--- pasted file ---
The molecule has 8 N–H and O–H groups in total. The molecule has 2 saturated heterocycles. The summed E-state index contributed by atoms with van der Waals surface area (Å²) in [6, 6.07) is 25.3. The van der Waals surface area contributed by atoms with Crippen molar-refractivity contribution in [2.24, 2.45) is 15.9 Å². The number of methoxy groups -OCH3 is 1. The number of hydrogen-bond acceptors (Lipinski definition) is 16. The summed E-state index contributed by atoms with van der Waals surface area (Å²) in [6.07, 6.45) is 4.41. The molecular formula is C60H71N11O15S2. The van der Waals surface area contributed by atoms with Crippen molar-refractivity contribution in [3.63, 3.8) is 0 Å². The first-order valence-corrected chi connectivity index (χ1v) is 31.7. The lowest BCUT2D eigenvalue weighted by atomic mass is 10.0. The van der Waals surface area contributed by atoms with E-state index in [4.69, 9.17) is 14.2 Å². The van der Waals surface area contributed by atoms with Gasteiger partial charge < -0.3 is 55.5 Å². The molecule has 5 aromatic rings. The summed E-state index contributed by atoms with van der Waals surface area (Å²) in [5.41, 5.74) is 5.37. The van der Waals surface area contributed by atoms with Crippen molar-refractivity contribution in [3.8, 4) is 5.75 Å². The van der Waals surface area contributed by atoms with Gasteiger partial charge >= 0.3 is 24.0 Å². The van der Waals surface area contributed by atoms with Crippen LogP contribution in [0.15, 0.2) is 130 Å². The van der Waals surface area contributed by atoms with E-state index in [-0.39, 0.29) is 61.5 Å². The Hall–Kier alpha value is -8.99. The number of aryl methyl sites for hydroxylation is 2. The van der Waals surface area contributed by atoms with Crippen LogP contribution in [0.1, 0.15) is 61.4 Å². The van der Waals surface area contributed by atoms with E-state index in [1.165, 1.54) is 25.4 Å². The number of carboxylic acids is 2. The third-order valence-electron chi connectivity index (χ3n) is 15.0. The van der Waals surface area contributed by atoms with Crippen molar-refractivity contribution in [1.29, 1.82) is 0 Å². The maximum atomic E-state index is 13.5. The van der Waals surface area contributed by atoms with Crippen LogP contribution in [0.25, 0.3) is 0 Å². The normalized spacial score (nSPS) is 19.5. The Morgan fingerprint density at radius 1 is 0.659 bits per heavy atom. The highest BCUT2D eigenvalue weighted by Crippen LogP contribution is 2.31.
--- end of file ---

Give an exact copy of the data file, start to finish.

The molecule has 8 N–H and O–H groups in total. The molecule has 2 saturated heterocycles. The summed E-state index contributed by atoms with van der Waals surface area (Å²) in [6, 6.07) is 25.3. The van der Waals surface area contributed by atoms with Crippen molar-refractivity contribution in [2.24, 2.45) is 15.9 Å². The number of methoxy groups -OCH3 is 1. The number of hydrogen-bond acceptors (Lipinski definition) is 16. The summed E-state index contributed by atoms with van der Waals surface area (Å²) in [6.07, 6.45) is 4.41. The molecular formula is C60H71N11O15S2. The van der Waals surface area contributed by atoms with Crippen molar-refractivity contribution in [3.63, 3.8) is 0 Å². The first-order valence-corrected chi connectivity index (χ1v) is 31.7. The lowest BCUT2D eigenvalue weighted by atomic mass is 10.0. The van der Waals surface area contributed by atoms with E-state index in [4.69, 9.17) is 14.2 Å². The van der Waals surface area contributed by atoms with Gasteiger partial charge < -0.3 is 55.5 Å². The molecule has 5 aromatic rings. The summed E-state index contributed by atoms with van der Waals surface area (Å²) in [5.41, 5.74) is 5.37. The van der Waals surface area contributed by atoms with Crippen molar-refractivity contribution in [3.8, 4) is 5.75 Å². The van der Waals surface area contributed by atoms with Gasteiger partial charge >= 0.3 is 24.0 Å². The van der Waals surface area contributed by atoms with Crippen LogP contribution in [0.15, 0.2) is 130 Å². The van der Waals surface area contributed by atoms with E-state index in [-0.39, 0.29) is 61.5 Å². The Hall–Kier alpha value is -8.99. The number of aryl methyl sites for hydroxylation is 2. The van der Waals surface area contributed by atoms with Crippen LogP contribution in [0.1, 0.15) is 61.4 Å². The van der Waals surface area contributed by atoms with E-state index in [1.165, 1.54) is 25.4 Å². The number of carboxylic acids is 2. The third-order valence-electron chi connectivity index (χ3n) is 15.0. The van der Waals surface area contributed by atoms with Crippen molar-refractivity contribution in [1.29, 1.82) is 0 Å². The maximum atomic E-state index is 13.5. The van der Waals surface area contributed by atoms with Crippen LogP contribution in [0.25, 0.3) is 0 Å². The normalized spacial score (nSPS) is 19.5. The Morgan fingerprint density at radius 1 is 0.659 bits per heavy atom. The highest BCUT2D eigenvalue weighted by Crippen LogP contribution is 2.31.